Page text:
8 Things The VPR Poll Says About Vermonters

The VPR Poll put some of the biggest questions facing Vermont to ... Vermonters. Novel, huh? They told us a lot.

You can follow our in-depth coverage of some of these results here, but these are a few of the things we saw when we looked over the results.

1. There's not broad consensus about how to handle health care

When asked what they think should be done to address health care in this state, Vermonters had lots of different answers. And no single solution seemed to prevail among those we polled.

The top pick was “move toward a single payer system like Medicare for all” with 33 percent support. Beyond that, our slice of the public wasn’t leaning in any clear direction; second place was a three-way tie, statistically speaking.

“Improve and continue with the Vermont Health Connect, the state health care system” had 20 percent support. “[S]omething else” had 19 percent support – basically that represents the people who support any specific solution that isn’t Vermont Health Connect, single payer or the federal health care exchange. And the last in that group that tied for second: “Not sure/don’t know.”

The lowest support was for switching to the federal health care exchange and closing Vermont Health Connect. That plan had just 8 percent support from the Vermonters polled.

2. Most Vermonters want to legalize weed

Surprise! The Green Mountain State, home of Groovy UV and Phish, has a lot of people who support the legalization of marijuana. In our poll, 55 percent of Vermonters said they support legalization.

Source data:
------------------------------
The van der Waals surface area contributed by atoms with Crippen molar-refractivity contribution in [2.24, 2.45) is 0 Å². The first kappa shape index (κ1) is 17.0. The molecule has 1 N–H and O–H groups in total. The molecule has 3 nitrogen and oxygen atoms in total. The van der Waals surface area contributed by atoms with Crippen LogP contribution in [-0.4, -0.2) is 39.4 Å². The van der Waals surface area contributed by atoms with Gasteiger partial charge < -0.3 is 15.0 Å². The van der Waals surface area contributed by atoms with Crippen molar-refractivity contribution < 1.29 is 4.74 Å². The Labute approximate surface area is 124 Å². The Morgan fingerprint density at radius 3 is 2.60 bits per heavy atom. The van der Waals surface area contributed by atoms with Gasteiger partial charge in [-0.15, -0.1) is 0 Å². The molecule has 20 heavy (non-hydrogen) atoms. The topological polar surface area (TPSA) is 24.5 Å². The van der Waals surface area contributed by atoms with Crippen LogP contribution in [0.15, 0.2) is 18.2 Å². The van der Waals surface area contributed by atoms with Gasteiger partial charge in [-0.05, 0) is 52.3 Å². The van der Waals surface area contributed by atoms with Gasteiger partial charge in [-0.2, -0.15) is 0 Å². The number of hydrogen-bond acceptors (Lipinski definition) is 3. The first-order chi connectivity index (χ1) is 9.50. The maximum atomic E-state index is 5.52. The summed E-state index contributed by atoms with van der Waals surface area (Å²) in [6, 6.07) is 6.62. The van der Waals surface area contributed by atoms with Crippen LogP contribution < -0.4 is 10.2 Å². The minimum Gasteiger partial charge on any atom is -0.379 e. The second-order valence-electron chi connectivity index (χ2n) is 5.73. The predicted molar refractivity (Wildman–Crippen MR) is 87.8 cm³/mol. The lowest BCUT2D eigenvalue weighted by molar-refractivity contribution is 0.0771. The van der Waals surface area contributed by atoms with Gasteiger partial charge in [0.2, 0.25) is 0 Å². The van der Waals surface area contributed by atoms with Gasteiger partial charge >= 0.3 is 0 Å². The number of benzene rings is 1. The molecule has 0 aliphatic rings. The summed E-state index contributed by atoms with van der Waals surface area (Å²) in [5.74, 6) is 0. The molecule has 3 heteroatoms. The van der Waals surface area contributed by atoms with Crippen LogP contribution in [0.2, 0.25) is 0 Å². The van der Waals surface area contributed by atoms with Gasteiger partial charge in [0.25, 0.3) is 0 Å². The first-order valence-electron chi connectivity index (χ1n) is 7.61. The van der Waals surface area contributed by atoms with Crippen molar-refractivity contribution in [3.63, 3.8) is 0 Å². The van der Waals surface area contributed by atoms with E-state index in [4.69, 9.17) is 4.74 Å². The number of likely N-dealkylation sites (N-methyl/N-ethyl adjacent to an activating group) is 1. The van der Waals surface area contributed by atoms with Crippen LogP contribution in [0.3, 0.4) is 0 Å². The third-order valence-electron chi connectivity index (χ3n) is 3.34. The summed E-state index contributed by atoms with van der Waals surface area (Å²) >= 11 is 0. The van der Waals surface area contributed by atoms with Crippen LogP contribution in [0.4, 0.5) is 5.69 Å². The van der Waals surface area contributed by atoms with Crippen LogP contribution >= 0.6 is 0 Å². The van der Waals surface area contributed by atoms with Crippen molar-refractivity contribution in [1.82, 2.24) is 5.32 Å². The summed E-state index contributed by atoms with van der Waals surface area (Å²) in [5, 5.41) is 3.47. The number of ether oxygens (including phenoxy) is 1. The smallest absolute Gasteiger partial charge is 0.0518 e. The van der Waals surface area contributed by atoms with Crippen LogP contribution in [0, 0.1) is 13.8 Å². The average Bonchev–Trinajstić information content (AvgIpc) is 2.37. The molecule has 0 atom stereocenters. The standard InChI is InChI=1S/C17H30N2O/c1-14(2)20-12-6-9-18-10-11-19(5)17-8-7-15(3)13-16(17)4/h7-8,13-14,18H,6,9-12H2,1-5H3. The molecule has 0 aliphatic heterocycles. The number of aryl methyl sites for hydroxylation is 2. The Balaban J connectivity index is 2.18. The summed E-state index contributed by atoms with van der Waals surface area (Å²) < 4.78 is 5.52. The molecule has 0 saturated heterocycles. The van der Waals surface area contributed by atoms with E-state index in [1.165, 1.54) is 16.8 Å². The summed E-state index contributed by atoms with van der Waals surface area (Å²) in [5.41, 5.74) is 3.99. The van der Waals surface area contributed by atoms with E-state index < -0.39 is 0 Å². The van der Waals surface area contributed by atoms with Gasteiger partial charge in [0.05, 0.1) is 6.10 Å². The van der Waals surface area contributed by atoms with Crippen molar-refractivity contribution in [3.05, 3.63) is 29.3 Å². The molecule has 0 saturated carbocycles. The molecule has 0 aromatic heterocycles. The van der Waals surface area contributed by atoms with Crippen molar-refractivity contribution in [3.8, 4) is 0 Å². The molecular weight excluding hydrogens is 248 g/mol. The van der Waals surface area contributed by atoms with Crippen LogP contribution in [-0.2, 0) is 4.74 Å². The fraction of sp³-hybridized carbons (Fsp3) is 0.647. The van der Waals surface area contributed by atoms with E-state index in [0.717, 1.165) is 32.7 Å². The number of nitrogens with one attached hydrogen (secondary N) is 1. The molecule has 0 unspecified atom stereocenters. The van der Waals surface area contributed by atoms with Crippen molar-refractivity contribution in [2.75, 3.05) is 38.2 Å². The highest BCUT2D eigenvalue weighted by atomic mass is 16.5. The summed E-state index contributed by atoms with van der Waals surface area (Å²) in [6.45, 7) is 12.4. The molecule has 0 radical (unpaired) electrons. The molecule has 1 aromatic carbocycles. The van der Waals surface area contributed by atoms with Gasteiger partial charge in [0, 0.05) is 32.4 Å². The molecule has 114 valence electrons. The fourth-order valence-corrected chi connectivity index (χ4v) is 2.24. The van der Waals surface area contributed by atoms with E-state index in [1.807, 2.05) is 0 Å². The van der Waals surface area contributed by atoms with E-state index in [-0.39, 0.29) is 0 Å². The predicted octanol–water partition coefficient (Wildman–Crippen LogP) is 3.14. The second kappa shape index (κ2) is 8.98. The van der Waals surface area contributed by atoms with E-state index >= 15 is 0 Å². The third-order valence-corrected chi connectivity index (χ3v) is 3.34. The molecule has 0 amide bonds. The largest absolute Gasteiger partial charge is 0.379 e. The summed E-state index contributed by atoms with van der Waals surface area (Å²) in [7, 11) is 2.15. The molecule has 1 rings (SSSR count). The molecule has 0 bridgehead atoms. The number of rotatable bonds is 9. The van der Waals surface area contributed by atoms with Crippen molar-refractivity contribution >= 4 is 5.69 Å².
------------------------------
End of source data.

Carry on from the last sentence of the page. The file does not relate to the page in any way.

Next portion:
Credit Sara Simon; Emily Alfin Johnson / VPR

There’s still a large number of people who aren’t in favor of legalization; 32 percent oppose it outright and a full 13 percent of our respondents either aren’t sure or have no opinion about it.

Credit Emily Alfin Johnson; Sara Simon

There were only two groups that are generally opposed to legalization: people over 65 and Republicans. Of Vermonters who said they’re Republican, 56 percent oppose legalization while 29 percent are in favor. In the 65-plus crowd, 53 percent opposed legalization and 34 percent are in favor.

Credit Emily Alfin Johnson; Sara Simon / VPR

Who’s most passionate about legal cannabis? If we had to guess: men (55 percent of whom are “very strongly” in support of legalization) in southern Vermont (51 percent) between 18 and 44 (51 percent) who don’t consider themselves Republican, Democrat or Independent (55 percent) and haven’t been educated beyond high school (53 percent).

3. Most Vermonters want gun control

We asked Vermonters about three different kinds of gun control – limiting where guns are allowed, requiring a waiting period to purchase guns and background checks for all gun sales. On each of those three issues, a clear majority of Vermonters polled support new gun control measures.

Credit Emily Alfin Johnson; Sara Simon / VPR

The most contentious of the three forms of gun control was limits on where guns are allowed. Of all respondents, 58.1 percent said they support such limits, while 32.3 percent opposed. Among gun owners, 46.3 percent support those limits, versus 45.4 who do not (that gap is within the margin of error for the poll, making it a statistical tie).

With regard to restrictions on the purchase of firearms, even gun owners surveyed were overwhelmingly in favor.

Credit Emily Alfin Johnson; Sara Simon / VPR

A regulation requiring gun buyers to wait a number of days before they’re allowed to take the gun home has support from 70.4 percent of gun owners surveyed and 82.6 percent of all respondents. Among respondents who don’t have a gun in the household, 93 percent support a waiting period.

As for universal background checks, 81.8 percent of gun owners and 88.9 percent of overall respondents support requiring background checks for all gun sales, including between private citizens.

Credit Emily Alfin Johnson; Sara Simon / VPR

The strongest opposition to gun control didn’t come from Vermonters who told our pollsters they own guns – it was the people who refused to say if they have a gun in the house or not. Among those who refused to say, 61.9 percent oppose limiting where guns can be carried, 36.4 percent oppose waiting period for gun purchases and 50 percent oppose universal background checks.